White corn is a sweet corn variety. Its ears are wrapped in tightly layered pale lime green to white husks. One ear of corn can contain up to 400 kernels growing in rows lengthwise.
It is the only lettuce type that does not occur in red form as well as green. Iceberg is the given name to dozens of cultivars of lettuce, all of which are adapted to specific planting regions and time periods.
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Green figs are available summer into fall.
Figs grow on the Ficus tree (Ficus carica), which is a member of the Mulberry family. There are almost two hundred cultivars of figs, thus they grow in a wide range of shapes, colors and textures. There are dozens of Green fig varieties, including the Celestial fig. Other green fig varieties include (Green) Garnsey, Kabota, St. John, Verte, Ventura, Panachee and Adriatic. The Adriatic fig is the most commonly known green fig and it is the fig that is most often used to make fig bars.
Green figs are generally larger and plumper than black figs. When ripe, the figs will be pale lime green with pink to brown variegations that start from the shoulders. The weight of the fig is in direct correlation with its ripeness and sugar content. A heavy fig is a good sign that it is ready-to-eat now. Its flesh contains a rusted strawberry colored jellied pulp laden with the seeds of the fruit. The pulp exudes a candied syrup and confectionary flavors that darker figs cannot achieve. Younger fruits are leaner in flavor, lower in sugar content and the flesh is generally more cottony in texture with a less jellied seed cavity. The leaves of the fig tree are also an edible part of the plant.
Figs are a great source of calcium and dietary fiber. They are rich in antioxidants and when dried they develop higher percentages of minerals such as copper, magnesium and potassium.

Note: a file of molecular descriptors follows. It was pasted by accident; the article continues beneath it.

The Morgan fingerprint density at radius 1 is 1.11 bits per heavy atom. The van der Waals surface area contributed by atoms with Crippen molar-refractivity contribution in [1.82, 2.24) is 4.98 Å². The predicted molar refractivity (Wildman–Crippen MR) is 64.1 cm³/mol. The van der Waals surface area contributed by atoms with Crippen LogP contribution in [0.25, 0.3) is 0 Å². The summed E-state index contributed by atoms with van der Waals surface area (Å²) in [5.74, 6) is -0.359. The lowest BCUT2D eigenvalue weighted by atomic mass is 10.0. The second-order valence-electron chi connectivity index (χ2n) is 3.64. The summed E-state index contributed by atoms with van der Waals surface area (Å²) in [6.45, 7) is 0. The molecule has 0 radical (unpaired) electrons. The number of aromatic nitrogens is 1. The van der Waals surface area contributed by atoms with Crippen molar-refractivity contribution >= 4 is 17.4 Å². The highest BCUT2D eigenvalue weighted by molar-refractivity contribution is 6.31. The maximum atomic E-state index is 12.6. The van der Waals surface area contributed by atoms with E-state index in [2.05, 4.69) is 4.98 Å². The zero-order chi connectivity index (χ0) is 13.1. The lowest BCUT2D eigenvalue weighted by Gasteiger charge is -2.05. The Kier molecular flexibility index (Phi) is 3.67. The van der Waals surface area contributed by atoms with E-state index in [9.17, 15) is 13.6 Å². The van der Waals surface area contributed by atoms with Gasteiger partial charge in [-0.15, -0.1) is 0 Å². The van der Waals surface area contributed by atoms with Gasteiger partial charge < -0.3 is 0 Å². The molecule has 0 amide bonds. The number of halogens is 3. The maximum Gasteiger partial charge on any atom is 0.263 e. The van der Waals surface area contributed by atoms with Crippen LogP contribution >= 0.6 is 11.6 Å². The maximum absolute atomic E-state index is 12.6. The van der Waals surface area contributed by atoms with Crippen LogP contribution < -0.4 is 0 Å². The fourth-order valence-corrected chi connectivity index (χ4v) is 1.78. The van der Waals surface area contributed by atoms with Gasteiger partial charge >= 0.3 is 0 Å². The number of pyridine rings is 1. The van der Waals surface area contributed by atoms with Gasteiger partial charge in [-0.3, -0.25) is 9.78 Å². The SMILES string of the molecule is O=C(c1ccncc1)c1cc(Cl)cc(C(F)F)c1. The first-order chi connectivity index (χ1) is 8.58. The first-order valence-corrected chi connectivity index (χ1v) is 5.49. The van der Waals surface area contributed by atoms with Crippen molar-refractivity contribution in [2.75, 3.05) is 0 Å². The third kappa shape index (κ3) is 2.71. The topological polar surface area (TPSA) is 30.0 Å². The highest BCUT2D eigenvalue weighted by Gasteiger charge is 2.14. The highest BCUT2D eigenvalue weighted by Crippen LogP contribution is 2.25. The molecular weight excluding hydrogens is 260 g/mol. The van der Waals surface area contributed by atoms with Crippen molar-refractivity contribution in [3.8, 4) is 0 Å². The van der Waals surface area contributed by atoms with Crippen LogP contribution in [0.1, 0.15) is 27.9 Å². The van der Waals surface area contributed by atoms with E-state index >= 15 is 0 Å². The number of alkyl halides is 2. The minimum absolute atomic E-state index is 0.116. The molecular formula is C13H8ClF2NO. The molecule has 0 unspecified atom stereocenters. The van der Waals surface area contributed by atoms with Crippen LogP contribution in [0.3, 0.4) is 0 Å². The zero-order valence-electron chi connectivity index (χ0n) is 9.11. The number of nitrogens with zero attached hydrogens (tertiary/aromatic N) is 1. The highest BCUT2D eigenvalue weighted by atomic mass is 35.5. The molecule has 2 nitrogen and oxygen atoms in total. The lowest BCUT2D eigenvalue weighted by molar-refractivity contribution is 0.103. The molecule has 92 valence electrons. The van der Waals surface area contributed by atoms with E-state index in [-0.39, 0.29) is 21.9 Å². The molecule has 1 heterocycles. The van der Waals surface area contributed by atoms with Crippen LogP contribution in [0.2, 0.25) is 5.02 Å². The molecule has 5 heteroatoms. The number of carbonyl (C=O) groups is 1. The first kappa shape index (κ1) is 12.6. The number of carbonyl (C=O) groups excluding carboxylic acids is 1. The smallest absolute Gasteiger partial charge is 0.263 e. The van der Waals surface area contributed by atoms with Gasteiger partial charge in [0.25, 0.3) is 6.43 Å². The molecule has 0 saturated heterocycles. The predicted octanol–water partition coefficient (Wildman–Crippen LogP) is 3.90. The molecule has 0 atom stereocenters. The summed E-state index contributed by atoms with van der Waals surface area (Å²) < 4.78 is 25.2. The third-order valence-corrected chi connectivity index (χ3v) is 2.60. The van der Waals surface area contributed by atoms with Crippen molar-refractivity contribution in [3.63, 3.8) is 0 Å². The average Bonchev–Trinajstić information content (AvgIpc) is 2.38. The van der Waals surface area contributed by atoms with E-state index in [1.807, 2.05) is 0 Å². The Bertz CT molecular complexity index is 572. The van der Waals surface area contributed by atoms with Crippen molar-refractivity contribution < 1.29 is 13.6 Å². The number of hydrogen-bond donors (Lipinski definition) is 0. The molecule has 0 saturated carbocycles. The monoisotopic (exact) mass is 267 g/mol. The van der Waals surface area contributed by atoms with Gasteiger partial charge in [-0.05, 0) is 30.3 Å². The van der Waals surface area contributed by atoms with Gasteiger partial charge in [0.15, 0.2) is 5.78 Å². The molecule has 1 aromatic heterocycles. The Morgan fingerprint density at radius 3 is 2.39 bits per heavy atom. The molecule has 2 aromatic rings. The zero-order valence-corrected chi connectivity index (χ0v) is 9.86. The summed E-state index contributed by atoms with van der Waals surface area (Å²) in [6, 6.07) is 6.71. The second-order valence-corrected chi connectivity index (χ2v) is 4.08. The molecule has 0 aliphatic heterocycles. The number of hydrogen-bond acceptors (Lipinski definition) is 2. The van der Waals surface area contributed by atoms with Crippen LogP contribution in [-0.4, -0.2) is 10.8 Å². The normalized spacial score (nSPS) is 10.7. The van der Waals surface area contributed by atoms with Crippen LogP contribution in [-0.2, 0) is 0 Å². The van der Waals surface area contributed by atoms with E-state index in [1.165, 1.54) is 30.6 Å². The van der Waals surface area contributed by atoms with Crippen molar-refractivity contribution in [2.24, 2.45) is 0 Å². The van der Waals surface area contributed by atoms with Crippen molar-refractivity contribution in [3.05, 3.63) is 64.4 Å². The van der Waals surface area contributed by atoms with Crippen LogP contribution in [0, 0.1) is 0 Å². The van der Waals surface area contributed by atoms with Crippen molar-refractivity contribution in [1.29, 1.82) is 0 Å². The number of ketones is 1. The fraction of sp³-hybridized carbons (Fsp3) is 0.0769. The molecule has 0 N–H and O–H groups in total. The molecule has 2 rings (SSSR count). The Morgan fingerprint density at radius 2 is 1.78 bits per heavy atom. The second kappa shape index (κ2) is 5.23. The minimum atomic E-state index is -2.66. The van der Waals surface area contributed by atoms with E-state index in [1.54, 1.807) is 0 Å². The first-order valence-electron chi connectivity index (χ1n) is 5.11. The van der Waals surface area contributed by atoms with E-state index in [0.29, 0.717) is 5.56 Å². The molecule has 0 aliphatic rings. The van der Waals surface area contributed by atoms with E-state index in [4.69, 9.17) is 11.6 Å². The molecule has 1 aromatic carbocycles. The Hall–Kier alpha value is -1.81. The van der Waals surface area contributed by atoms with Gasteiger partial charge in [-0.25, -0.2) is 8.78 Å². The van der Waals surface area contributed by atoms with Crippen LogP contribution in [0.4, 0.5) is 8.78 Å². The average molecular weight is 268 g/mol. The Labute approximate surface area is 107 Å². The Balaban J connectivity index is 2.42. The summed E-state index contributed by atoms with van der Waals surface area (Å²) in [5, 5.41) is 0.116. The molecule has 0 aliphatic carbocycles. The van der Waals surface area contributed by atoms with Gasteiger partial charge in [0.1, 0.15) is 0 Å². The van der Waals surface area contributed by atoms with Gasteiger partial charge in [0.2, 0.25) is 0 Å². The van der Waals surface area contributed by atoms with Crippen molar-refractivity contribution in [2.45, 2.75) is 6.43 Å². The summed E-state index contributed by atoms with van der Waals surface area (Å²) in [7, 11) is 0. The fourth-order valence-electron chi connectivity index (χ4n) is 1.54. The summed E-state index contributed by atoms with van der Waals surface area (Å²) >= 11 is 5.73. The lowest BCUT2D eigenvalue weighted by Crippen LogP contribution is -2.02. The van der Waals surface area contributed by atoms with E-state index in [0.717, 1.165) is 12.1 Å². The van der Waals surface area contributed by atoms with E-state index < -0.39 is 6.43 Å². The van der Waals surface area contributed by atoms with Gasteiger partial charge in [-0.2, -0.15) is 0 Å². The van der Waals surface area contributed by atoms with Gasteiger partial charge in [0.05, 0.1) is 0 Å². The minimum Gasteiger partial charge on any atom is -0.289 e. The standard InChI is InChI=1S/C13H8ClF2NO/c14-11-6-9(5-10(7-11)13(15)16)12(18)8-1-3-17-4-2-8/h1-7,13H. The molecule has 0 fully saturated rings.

Green figs are sweeter than both Brown Turkey and Black Mission figs, making them a better choice for desserts and as a dried (candied) fig. Green figs can also be used as a substitute for Brown Turkey and Black Mission figs in salads paired with mild goat cheeses, sheep's cheeses such as manchego and fresh cow's milk cheeses. Figs make incredible jams and sauces, both sweet and savory. They are a great accoutrement to pork belly and roasted lamb. Figs are also, of course, great for eating fresh out of hand. Once harvested figs have a brief shelf life and should be eaten within a few days of ripening.
Figs are one of the very first plants to be cultivated by humans. They have been documented throughout history as a food source for over 11,000 years. They were first cultivated in ancient Egypt, though they are believed to be indigenous to Western Asia. Figs still have a huge presence in Northern Africa and throughout the eastern Mediterranean, specifically Greece and Turkey. They have been naturalized in the Western Mediterranean and throughout temperate regions of the United States, primarily Southern California. Green fig varieties are native to the eastern Mediterranean, Italy (Adriatic fig) and even California, where new fig varieties were developed via propagation.